The distinctive lumpy appearance of mammatus clouds is a striking and fascinating insight into the unusual world of clouds.
Mammatus clouds are some of the most unusual and distinctive clouds formations with a series of bulges or pouches emerging from the base of a cloud. The shape of mammatus formations can vary widely; from the classic protruding shape, to a more elongated tube hanging from the cloud above.
Mammatus clouds are usually formed in association with large cumulonimbus clouds. Typically turbulence within the cumulonimbus cloud will cause mammatus to form, especially on the underside of the projecting anvil as it descends to lower levels. This reverses the usual cloud-forming process of upward growth, making for an uneven cloud base.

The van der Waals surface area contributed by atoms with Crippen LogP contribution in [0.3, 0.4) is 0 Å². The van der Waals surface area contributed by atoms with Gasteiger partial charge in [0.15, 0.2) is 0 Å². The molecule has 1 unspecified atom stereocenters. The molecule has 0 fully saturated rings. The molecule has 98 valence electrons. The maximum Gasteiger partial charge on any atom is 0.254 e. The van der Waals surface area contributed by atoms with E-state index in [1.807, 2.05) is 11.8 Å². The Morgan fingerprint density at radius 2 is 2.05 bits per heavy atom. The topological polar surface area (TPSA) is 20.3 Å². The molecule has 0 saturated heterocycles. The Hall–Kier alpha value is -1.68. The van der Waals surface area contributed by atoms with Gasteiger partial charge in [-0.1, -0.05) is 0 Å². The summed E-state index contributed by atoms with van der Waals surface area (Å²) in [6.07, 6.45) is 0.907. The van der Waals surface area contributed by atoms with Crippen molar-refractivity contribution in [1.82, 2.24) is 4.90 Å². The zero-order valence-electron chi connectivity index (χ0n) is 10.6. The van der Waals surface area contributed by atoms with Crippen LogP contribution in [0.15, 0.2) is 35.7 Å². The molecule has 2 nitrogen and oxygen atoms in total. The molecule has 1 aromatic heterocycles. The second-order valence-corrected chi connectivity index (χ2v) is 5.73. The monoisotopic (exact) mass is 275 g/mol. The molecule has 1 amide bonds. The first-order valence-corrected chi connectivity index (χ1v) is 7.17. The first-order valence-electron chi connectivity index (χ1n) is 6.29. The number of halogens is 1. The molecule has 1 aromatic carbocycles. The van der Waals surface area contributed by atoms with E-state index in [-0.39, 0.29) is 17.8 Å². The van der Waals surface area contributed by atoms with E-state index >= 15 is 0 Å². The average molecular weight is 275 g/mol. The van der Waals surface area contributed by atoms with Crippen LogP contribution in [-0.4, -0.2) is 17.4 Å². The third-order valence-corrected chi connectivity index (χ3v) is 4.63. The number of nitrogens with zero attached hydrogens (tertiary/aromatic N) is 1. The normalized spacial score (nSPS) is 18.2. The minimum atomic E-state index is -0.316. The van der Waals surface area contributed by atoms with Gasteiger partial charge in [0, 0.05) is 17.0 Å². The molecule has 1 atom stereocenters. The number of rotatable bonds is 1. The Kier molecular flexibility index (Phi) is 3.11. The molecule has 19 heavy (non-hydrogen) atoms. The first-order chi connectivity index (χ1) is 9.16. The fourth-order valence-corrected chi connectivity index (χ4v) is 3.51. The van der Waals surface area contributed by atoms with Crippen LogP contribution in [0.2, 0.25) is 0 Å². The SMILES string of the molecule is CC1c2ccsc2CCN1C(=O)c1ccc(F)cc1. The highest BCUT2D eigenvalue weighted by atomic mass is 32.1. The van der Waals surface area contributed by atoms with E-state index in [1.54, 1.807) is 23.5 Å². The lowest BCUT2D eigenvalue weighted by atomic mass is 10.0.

Cumulonimbus clouds are also known as thunderstorms, these clouds are huge and often unstable. Mammatus clouds often form on the most unstable cumulonimbus, meaning that there is also a chance of hail, showers and lightning in the vicinity. Sometimes mammatus may form on other cloud types which produce no rain, though this is far less common.
Mammatus comes from the Latin mamma which translates to "udder" or "breast". Their striking appearance is most visible when the sun is low in the sky and their pouches are framed by the sunlight. This supplementary feature is a firm favourite with many meteorologists and cloud enthusiasts.
Mammatus usually form on the base of a cumulonimbus anvil, but they have also been sighted to form on other cloud types, such as stratocumulus, altostratus and altocumulus. Mammatus have also been observed to form on the underside of volcanic ash clouds.
Last updated: 5 August 2016